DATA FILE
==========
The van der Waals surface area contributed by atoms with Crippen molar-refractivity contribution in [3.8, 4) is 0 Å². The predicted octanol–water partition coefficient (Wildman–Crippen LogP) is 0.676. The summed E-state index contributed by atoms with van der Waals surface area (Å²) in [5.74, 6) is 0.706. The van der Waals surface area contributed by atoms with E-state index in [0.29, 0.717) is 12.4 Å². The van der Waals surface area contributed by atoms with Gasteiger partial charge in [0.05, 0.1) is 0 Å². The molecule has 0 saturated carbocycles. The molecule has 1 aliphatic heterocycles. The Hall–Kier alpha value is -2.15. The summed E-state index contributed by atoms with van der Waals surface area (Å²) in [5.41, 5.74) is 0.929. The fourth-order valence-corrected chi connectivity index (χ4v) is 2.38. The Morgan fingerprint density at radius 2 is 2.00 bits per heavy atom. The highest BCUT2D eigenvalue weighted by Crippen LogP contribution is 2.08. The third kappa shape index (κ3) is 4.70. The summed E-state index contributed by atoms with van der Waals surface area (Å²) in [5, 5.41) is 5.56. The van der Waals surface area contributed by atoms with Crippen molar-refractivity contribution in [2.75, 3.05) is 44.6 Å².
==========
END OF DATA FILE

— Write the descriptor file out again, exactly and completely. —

The van der Waals surface area contributed by atoms with Crippen molar-refractivity contribution in [3.8, 4) is 0 Å². The predicted octanol–water partition coefficient (Wildman–Crippen LogP) is 0.676. The summed E-state index contributed by atoms with van der Waals surface area (Å²) in [5.74, 6) is 0.706. The van der Waals surface area contributed by atoms with E-state index in [0.29, 0.717) is 12.4 Å². The van der Waals surface area contributed by atoms with Gasteiger partial charge in [0.05, 0.1) is 0 Å². The molecule has 0 saturated carbocycles. The molecule has 1 aliphatic heterocycles. The Hall–Kier alpha value is -2.15. The summed E-state index contributed by atoms with van der Waals surface area (Å²) in [5.41, 5.74) is 0.929. The fourth-order valence-corrected chi connectivity index (χ4v) is 2.38. The Morgan fingerprint density at radius 2 is 2.00 bits per heavy atom. The highest BCUT2D eigenvalue weighted by Crippen LogP contribution is 2.08. The third kappa shape index (κ3) is 4.70. The summed E-state index contributed by atoms with van der Waals surface area (Å²) in [5, 5.41) is 5.56. The van der Waals surface area contributed by atoms with Crippen molar-refractivity contribution in [2.75, 3.05) is 44.6 Å².